Andrew Gregg Curtin (AGC) was Roland Curtin’s first son by his second wife, Jane Gregg Curtin. Andrew had a distinguished career as an attorney, two-time governor of Pennsylvania and key Lincoln ally, minister to Russia, and three-term US congressman. Did you know, however, that before he won the governor’s office, AGC fell just one vote short of being elected to the US Senate? It’s true, and in fact there was quite a controversy about that election in 1855.
It was not the first time that electing a US senator stirred up trouble in Pennsylvania. Adopted in 1913, the 17th Amendment to the US Constitution determined that US senators were elected by popular vote, but before this uniform system was put in place throughout the country, senators were chosen by the State legislatures. Unfortunately, the Pennsylvania Constitution of 1790 was ambiguous concerning procedures. It was unclear if a candidate required a majority in each house of the legislature, or if the winner would require a majority of a joint meeting of both houses of the legislature. There was a deadlock over this question straightaway in 1791. Pennsylvania had only one sitting US Senator until the issue was resolved two years later in favor of requiring a majority vote of the joint legislature.
So it was in early 1855 when Simon Cameron and Andrew Gregg Curtin both sought election to the US Senate. Cameron, ever the wheeler-dealer, lobbied heavily to drum up enough votes among an unlikely coalition of factions. AGC at the time was a traditional member of the Whig Party.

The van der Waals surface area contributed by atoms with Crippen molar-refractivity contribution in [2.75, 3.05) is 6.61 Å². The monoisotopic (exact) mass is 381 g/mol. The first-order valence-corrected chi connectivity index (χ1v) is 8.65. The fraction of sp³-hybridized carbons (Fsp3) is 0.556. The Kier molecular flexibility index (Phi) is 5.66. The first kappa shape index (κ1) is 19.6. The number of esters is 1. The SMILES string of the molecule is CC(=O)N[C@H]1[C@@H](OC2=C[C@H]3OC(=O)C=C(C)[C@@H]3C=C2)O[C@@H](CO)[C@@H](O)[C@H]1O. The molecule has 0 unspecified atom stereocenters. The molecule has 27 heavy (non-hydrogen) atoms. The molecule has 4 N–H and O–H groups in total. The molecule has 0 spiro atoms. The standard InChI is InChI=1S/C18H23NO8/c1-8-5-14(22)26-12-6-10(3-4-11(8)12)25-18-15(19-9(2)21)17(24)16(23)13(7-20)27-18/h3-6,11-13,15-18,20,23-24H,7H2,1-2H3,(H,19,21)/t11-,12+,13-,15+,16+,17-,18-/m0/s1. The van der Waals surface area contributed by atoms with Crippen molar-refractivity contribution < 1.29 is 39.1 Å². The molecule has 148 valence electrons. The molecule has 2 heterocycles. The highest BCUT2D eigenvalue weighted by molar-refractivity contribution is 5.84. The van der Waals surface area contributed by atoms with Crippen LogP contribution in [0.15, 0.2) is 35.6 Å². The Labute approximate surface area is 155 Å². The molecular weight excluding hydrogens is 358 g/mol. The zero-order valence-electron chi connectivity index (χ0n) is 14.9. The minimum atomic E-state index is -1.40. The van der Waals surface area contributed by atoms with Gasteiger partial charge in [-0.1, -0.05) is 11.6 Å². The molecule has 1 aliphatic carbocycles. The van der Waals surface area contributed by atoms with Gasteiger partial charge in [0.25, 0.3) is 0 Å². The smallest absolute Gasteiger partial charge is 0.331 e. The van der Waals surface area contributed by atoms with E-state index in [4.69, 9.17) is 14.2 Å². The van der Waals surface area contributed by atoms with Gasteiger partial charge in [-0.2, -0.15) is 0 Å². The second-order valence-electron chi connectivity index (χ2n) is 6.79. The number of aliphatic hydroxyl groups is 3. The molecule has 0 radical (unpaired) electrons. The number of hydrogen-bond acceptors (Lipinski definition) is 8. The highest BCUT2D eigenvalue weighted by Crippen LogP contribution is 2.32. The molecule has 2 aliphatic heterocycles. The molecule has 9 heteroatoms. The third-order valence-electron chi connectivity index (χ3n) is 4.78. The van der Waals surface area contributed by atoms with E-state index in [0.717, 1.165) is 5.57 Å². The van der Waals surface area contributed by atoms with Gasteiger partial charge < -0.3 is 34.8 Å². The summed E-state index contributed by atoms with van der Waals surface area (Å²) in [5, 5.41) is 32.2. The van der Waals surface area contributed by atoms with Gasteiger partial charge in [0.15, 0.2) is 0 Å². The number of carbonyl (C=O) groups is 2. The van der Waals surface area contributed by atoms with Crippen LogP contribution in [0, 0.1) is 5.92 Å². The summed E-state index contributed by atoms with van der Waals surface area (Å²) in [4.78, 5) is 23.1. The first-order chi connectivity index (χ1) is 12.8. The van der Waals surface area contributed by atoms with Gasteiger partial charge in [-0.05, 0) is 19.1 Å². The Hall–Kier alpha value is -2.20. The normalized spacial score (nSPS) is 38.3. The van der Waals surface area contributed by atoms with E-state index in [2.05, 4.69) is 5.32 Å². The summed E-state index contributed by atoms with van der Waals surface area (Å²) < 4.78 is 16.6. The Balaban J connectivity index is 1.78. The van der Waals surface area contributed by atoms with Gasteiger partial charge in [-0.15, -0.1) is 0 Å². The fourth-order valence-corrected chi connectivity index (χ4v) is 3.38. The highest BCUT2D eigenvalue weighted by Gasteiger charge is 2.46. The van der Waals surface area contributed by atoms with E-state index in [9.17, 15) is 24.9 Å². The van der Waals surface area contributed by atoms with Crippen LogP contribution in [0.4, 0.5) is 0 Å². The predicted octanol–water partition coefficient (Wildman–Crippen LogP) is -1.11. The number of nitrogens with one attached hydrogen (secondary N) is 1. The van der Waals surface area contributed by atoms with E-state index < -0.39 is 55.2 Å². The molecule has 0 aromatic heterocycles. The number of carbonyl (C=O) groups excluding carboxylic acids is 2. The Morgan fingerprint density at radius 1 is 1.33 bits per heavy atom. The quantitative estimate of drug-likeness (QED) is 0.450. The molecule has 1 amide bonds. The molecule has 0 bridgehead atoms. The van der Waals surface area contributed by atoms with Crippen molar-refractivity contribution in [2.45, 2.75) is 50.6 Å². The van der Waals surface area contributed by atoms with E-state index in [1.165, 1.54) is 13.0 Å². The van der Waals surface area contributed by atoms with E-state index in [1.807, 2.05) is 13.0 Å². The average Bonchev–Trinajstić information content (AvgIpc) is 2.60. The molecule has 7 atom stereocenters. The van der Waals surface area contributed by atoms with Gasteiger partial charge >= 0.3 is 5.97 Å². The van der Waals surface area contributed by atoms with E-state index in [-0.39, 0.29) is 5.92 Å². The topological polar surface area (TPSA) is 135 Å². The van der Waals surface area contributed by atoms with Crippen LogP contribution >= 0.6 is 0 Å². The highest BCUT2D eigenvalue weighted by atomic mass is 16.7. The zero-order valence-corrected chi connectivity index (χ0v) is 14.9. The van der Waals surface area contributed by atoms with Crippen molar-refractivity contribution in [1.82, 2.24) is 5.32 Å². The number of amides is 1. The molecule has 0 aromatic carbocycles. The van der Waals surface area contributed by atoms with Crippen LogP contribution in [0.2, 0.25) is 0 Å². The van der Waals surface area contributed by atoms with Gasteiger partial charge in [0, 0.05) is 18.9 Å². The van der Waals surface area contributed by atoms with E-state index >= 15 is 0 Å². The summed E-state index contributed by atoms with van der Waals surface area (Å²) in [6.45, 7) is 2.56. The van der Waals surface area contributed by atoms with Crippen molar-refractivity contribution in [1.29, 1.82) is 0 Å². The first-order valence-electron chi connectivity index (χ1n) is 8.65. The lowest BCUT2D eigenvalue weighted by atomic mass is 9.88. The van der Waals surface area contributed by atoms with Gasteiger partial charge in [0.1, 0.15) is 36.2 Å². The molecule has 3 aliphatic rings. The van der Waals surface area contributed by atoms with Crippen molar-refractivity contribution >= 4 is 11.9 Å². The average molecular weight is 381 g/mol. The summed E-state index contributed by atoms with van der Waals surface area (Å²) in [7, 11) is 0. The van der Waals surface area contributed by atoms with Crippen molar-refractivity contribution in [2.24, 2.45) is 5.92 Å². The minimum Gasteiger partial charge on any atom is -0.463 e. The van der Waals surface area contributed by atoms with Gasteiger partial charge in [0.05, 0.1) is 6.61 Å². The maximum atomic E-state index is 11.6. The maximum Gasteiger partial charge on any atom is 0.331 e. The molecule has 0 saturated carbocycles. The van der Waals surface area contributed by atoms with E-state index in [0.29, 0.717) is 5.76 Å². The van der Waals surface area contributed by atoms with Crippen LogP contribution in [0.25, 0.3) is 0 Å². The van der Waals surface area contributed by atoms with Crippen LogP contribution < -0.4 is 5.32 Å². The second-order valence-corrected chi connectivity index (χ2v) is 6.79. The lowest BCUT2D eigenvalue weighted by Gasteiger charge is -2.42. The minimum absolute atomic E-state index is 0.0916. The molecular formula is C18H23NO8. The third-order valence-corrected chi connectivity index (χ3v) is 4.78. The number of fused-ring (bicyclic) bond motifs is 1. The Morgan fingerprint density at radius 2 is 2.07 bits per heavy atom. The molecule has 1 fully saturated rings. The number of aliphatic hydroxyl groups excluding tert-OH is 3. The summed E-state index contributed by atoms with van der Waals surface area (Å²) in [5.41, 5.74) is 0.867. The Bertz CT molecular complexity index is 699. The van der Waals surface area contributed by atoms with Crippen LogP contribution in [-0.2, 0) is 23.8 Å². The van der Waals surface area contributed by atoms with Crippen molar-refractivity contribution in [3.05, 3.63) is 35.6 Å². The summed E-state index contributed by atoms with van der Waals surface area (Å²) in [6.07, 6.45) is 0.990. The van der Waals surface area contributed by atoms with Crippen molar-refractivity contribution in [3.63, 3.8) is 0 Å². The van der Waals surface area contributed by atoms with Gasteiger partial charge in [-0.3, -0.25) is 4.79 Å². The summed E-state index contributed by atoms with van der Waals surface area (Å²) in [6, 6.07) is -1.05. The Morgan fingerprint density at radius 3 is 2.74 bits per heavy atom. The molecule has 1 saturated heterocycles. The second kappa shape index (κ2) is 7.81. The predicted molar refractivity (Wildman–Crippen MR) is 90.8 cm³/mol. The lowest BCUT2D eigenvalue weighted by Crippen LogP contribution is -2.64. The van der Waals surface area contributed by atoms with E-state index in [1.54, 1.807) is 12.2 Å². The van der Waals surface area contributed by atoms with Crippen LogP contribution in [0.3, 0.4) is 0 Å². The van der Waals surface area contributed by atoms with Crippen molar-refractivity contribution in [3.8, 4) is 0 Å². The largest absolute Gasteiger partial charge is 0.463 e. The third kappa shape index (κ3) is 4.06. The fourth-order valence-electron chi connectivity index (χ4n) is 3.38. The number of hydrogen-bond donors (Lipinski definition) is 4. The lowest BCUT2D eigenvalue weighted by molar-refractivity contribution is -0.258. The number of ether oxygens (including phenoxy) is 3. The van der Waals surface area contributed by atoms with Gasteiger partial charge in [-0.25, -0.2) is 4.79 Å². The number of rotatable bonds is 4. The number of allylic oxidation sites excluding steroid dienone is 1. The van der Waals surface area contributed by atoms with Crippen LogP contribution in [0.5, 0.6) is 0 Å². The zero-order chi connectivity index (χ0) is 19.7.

Cameron won the election by a single vote. Someone quickly realized, however, that the number of ballots cast outnumbered the number of legislators present. Chaos ensued, and the dispute was not resolved easily. Cameron was publicly accused of bribery. The controversy persisted for months, and Pennsylvania again had a single US senator until October, 1855. By then, control of the legislature had changed and a third person, ex-Governor Bigler, was sent to Washington.
Cameron and AGC became bitter political enemies, and probably intensely disliked each other on a personal level. They clashed frequently during the Civil War, when Cameron was Secretary of War and AGC’s interactions with the War Department were frequent and strained. Lincoln had to act as peacemaker and arbiter on more than one occasion.
Reference -- Klein PS and Hoogenboom A: A History of Pennsylvania 2nd Edition, Penn State University Press, University Park, 1980 pp 114-115; pp 168-169.
Jerry is a retired general surgeon and a new Board Member of the Roland Curtin Foundation. He has Curtin roots extending back to 1831, through four previous generations.